PAGANINI: Guitar Music, Gran Sonata, Capricci
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Nicol?? Paganini (1782-1840)
Nicol?? Paganini was music's first superstar. His careeras a violinist was attended by inflated concert prices,mass enthusiasm, even hysteria, rumours of supernaturalpowers, a pact with the devil, all supported by a superbviolin technique, a capacity for daring innovation and agenuine musical gift. All very unlike the quiet life of aclassical guitarist.
Yet Paganini was a guitarist too, and a very goodone. He wrote: 'I love the guitar for its harmony; it ismy constant companion in all my travels'. He also said,on another occasion, 'I do not like this instrument, butregard it simply as a way of helping me to think'. It isnot a real contradiction: even the most constant ofcompanions can be irritating at times. He chose not toexploit the guitar in the same way as he exploited theviolin. Had he done so, the advances in technique theguitar has seen during the last two or three generationsmight have come a great deal sooner. Only recently hasthe full extent of Paganini's guitar compositions beenrevealed. Few of them were ever published, and whenthe Italian government was offered the collection, theyturned it down. The guitar remained out of fashion for along time, and Paganini's connection with it was all butforgotten. Our modern age is to a large extent concernedwith discovery and revival, and it was inevitable thatPaganini's work should come under scrutiny sooner orlater. Because the guitar compositions do not containthe brilliance that we find in the Caprices for violin, itis easy to dismiss them as inferior, in the sense of 'notso good'. You might as well say that Snowdon isinferior to Mount Everest: it is true only in the literalsense of one mountain being lower than the other, butthey are both mountains, the chief difference being thatone can be approached for a pleasant afternoon's walkand the other cannot.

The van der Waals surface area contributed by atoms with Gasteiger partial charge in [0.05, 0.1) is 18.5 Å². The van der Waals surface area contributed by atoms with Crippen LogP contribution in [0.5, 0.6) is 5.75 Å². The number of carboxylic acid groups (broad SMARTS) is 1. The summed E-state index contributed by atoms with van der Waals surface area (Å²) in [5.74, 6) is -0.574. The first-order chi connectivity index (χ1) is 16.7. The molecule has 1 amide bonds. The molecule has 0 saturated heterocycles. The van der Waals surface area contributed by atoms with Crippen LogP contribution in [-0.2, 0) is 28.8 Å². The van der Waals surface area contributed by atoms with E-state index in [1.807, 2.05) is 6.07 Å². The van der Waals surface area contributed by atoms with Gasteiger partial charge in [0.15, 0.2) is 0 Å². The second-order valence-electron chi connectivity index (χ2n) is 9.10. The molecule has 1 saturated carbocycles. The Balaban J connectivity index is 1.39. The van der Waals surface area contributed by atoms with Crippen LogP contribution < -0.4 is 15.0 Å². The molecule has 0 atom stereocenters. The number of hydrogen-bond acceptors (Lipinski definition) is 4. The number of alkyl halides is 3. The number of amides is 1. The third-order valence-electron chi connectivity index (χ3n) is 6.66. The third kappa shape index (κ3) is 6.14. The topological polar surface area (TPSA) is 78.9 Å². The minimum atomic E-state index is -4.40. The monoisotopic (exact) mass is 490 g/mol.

Paganini left a large amount of chamber music thatincludes the guitar, still to be thoroughly explored.
Meanwhile, the music for solo guitar is readilyaccessible, and guitarists are discovering it withpleasure. Why has it taken the best part of two centuriesto bring this attractive music to light? Apart from thefact that most of the guitar pieces were never published- though it is worth noting that of his compositions thatwere published during his lifetime, all but the 24 Capricesfor solo violin include the guitar - Paganini had built upsuch a huge reputation as an innovative violinist ofunprecedented brilliance that it was hard to believe thathe played the guitar at a similarly high level. Then, too,the guitar suffered a decline during the nineteenthcentury. Only recently, fuelled by the record industry'sinsatiable demand for new music, has a culture ofresearch grown up in which unheard music by oldcomposers is dragged out of its obscurity, dusted downand found to be not only tolerable but very often goodmusic and well worth reviving.
One of the fascinating things about Paganini is theinteraction between his violin technique and his guitartechnique. He frequently played both instrumentsduring his musical sessions with friends, even (as aneyewitness has recorded) putting the violin between hisknees so that he could pick up the guitar and continueplaying without interrupting the flow. We may inferfrom this that his left hand approached each of the twofingerboards in much the same way, and the guitarmusic supports this idea: linear rather than verticalharmony, arpeggiated chords aiding the forwardmovement of the melodic line.